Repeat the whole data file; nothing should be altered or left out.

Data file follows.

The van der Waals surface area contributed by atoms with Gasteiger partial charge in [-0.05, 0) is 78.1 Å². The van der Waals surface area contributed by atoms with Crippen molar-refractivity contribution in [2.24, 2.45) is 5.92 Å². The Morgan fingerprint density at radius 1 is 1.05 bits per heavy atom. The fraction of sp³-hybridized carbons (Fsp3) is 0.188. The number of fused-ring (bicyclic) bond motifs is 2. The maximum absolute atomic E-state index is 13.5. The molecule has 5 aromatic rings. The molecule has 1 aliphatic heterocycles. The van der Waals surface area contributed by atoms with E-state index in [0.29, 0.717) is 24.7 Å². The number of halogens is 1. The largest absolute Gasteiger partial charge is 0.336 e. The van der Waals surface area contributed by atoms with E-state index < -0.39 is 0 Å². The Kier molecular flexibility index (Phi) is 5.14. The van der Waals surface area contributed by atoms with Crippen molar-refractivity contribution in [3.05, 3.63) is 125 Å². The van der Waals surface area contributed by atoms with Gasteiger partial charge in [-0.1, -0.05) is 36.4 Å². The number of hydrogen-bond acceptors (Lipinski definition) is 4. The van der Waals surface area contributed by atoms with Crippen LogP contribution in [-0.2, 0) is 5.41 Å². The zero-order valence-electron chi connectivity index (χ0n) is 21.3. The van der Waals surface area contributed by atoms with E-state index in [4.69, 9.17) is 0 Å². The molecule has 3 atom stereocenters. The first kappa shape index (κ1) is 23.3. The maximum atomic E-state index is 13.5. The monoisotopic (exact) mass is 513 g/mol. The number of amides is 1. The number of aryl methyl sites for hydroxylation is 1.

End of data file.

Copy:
The van der Waals surface area contributed by atoms with Gasteiger partial charge in [-0.05, 0) is 78.1 Å². The van der Waals surface area contributed by atoms with Crippen molar-refractivity contribution in [2.24, 2.45) is 5.92 Å². The Morgan fingerprint density at radius 1 is 1.05 bits per heavy atom. The fraction of sp³-hybridized carbons (Fsp3) is 0.188. The number of fused-ring (bicyclic) bond motifs is 2. The maximum absolute atomic E-state index is 13.5. The molecule has 5 aromatic rings. The molecule has 1 aliphatic heterocycles. The van der Waals surface area contributed by atoms with E-state index in [0.29, 0.717) is 24.7 Å². The number of halogens is 1. The largest absolute Gasteiger partial charge is 0.336 e. The van der Waals surface area contributed by atoms with E-state index < -0.39 is 0 Å². The Kier molecular flexibility index (Phi) is 5.14. The van der Waals surface area contributed by atoms with Crippen molar-refractivity contribution in [3.05, 3.63) is 125 Å². The van der Waals surface area contributed by atoms with Gasteiger partial charge in [-0.1, -0.05) is 36.4 Å². The number of hydrogen-bond acceptors (Lipinski definition) is 4. The van der Waals surface area contributed by atoms with Crippen LogP contribution in [-0.2, 0) is 5.41 Å². The zero-order valence-electron chi connectivity index (χ0n) is 21.3. The van der Waals surface area contributed by atoms with E-state index in [4.69, 9.17) is 0 Å². The molecule has 3 atom stereocenters. The first kappa shape index (κ1) is 23.3. The maximum atomic E-state index is 13.5. The monoisotopic (exact) mass is 513 g/mol. The number of amides is 1. The number of aryl methyl sites for hydroxylation is 1.